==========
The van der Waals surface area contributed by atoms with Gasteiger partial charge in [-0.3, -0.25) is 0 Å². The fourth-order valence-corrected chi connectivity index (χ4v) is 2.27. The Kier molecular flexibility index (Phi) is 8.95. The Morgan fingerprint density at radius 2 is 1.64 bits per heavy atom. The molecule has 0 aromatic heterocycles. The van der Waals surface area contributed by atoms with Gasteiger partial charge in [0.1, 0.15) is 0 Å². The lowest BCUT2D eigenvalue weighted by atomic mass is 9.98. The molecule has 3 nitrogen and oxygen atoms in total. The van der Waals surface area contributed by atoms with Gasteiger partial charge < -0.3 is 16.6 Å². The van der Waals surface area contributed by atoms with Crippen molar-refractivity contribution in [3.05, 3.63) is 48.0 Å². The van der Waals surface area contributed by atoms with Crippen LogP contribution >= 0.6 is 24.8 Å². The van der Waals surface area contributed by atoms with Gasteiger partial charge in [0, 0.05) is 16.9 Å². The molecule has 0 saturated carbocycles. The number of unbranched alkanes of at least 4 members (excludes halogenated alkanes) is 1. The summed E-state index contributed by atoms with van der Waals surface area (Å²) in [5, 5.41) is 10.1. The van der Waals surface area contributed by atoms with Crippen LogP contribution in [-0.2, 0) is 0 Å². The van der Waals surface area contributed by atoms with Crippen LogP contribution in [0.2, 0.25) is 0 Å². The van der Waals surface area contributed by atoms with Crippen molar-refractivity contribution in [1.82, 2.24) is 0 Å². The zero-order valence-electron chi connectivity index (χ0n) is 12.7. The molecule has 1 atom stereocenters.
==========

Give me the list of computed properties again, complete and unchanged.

The van der Waals surface area contributed by atoms with Gasteiger partial charge in [-0.3, -0.25) is 0 Å². The fourth-order valence-corrected chi connectivity index (χ4v) is 2.27. The Kier molecular flexibility index (Phi) is 8.95. The Morgan fingerprint density at radius 2 is 1.64 bits per heavy atom. The molecule has 0 aromatic heterocycles. The van der Waals surface area contributed by atoms with Gasteiger partial charge in [0.1, 0.15) is 0 Å². The lowest BCUT2D eigenvalue weighted by atomic mass is 9.98. The molecule has 3 nitrogen and oxygen atoms in total. The van der Waals surface area contributed by atoms with Gasteiger partial charge < -0.3 is 16.6 Å². The van der Waals surface area contributed by atoms with Crippen molar-refractivity contribution in [3.05, 3.63) is 48.0 Å². The van der Waals surface area contributed by atoms with Crippen LogP contribution >= 0.6 is 24.8 Å². The van der Waals surface area contributed by atoms with Gasteiger partial charge in [0, 0.05) is 16.9 Å². The molecule has 0 saturated carbocycles. The number of unbranched alkanes of at least 4 members (excludes halogenated alkanes) is 1. The summed E-state index contributed by atoms with van der Waals surface area (Å²) in [5, 5.41) is 10.1. The van der Waals surface area contributed by atoms with Crippen LogP contribution in [-0.2, 0) is 0 Å². The van der Waals surface area contributed by atoms with Crippen LogP contribution in [0.2, 0.25) is 0 Å². The van der Waals surface area contributed by atoms with Crippen molar-refractivity contribution in [1.82, 2.24) is 0 Å². The zero-order valence-electron chi connectivity index (χ0n) is 12.7. The molecule has 1 atom stereocenters.